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Kokua Line

By June Watanabe

Tuesday, February 27, 2001


You might not ‘own’
that business name

Question: Some people recently ordered books for children on cockroaches and other local subjects at the Blaisdell Center. The vendor was "Lehua Enterprises." Many people have not received their orders so have been calling my business, also named "Lehua Enterprises." I made a complaint with the Department of Commerce and Consumer Affairs because that vendor apparently took my business name, with a phone listing in Mililani. Now, we cannot find any listing for that vendor. I am a professional writer and not a book vendor. Can you help trace that vendor and let people who ordered the books know what is going on?

Answer: The Department of Commerce and Consumer Affairs has no records of that vendor, either, so if anyone has information, please call Kokua Line at 525-8686.

According to the department, no complaints have been filed under the trade name Lehua Enterprises, which was registered in your name (Hazel J. Yamada) in 1985.

But as a business, you don't have to register with the department, and registration does not provide any legal rights to a name.

If there is a dispute over ownership of a business's name, the state would not get involved, either to investigate or to pursue any charges.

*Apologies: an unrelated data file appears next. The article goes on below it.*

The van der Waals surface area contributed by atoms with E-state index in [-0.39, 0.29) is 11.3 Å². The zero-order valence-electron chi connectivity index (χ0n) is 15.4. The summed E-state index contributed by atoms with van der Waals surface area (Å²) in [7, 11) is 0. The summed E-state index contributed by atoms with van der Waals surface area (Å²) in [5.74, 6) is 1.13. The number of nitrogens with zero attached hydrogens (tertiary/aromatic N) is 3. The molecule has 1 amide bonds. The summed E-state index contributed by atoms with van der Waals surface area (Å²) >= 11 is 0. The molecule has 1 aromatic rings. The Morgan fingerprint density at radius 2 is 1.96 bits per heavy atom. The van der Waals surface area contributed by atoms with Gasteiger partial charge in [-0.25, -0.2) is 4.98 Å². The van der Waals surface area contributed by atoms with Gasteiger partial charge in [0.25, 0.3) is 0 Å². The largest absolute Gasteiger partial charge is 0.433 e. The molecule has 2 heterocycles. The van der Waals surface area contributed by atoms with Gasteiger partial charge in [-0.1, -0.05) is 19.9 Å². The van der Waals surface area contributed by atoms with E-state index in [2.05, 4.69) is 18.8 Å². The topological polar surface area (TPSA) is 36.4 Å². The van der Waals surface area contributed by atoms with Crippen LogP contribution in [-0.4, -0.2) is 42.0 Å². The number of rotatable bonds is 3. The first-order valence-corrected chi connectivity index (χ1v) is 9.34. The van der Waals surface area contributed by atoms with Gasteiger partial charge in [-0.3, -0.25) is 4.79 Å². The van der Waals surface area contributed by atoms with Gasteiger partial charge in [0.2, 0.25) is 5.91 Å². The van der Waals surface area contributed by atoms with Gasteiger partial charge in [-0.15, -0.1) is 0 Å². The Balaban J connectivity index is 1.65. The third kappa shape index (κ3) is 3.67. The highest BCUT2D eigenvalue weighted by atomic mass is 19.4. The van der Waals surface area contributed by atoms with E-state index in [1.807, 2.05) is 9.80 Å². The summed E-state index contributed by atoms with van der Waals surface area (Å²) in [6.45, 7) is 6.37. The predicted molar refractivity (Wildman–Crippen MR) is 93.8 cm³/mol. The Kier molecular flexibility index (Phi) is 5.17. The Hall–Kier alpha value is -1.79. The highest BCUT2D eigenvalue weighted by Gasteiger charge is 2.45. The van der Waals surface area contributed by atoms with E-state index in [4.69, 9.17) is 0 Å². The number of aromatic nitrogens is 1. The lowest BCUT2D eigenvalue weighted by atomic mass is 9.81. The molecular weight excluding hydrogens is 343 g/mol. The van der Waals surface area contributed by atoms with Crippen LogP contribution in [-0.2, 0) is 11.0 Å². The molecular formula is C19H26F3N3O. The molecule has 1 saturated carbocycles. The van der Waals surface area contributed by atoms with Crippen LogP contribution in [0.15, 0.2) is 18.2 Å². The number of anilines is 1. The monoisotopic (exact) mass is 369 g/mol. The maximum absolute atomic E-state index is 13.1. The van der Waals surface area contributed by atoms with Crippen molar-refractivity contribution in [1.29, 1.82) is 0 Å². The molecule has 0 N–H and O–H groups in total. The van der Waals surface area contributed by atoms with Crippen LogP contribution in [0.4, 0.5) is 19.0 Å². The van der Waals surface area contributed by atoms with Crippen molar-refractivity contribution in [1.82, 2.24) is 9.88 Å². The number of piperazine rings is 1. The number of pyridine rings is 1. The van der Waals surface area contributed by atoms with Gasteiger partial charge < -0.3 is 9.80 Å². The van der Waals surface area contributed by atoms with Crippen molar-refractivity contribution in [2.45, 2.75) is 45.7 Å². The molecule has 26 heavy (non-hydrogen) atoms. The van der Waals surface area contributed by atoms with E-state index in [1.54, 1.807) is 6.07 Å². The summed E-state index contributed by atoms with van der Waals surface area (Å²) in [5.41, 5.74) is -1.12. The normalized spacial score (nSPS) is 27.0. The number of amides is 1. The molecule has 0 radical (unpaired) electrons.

"Registration simply is a form of public notice to the community that you are using that name or intend to use that name in commerce," said Ryan Ushijima, securities commissioner with the department's Business Registration Division.

To operate a business all you really need to get is a general excise tax license.

"Using the name provides common-law rights to ownership of that name," Ushijima said. You also can register the name with the U.S. Patent Office, which would give you some ownership rights.

"They do a much more exhaustive search of who might be using the name in the stream of commerce," Ushijima said. That's not the case on the state level.

"Continuous and open usage" of a name "in the stream of commerce is what provides you with ownership of that name and the right to control that name to the exclusion of others," Ushijima said. "Registration with the state is just notice to the community that that's your intention. Whether you actually do that is whole separate issue."

And it would be a civil matter between you and the person using the name that you have claimed.

Q: What are those concrete "things" on the side of Kamehameha Highway, on the mauka side approaching Radford Drive and on the makai side, near Kalaloa Drive? This is near the Arizona Memorial and Makalapa Gate. What is their purpose?

A: The concrete structures are entrances to underground passages, said Tom Gabrielli of the state Highways Division.

They were built by the military to allow troops to cross the highway, from the Navy housing complex to duty stations, without affecting traffic, as well as to minimize their exposure to enemy fire, he said.

Auwe

To the driver in a silver truck on Wednesday morning, Feb. 7, who got mad at a driver who wouldn't let him cut onto the Dillingham offramp. He pushed his way in anyway then played an idiotic game of driving really slow to pay back that driver, while numerous cars zoomed in front of him. His stupidity held up an entire line of cars. Can't the DOT construct a low concrete barrier those few yards after the last traffic light to the offramp to prevent all those cars and buses from cutting in before there's a bad accident? -- No name





Need help with problems? Call Kokua Line at 525-8686,
fax 525-6711, or write to P.O. Box 3080, Honolulu 96802.
Email to kokualine@starbulletin.com




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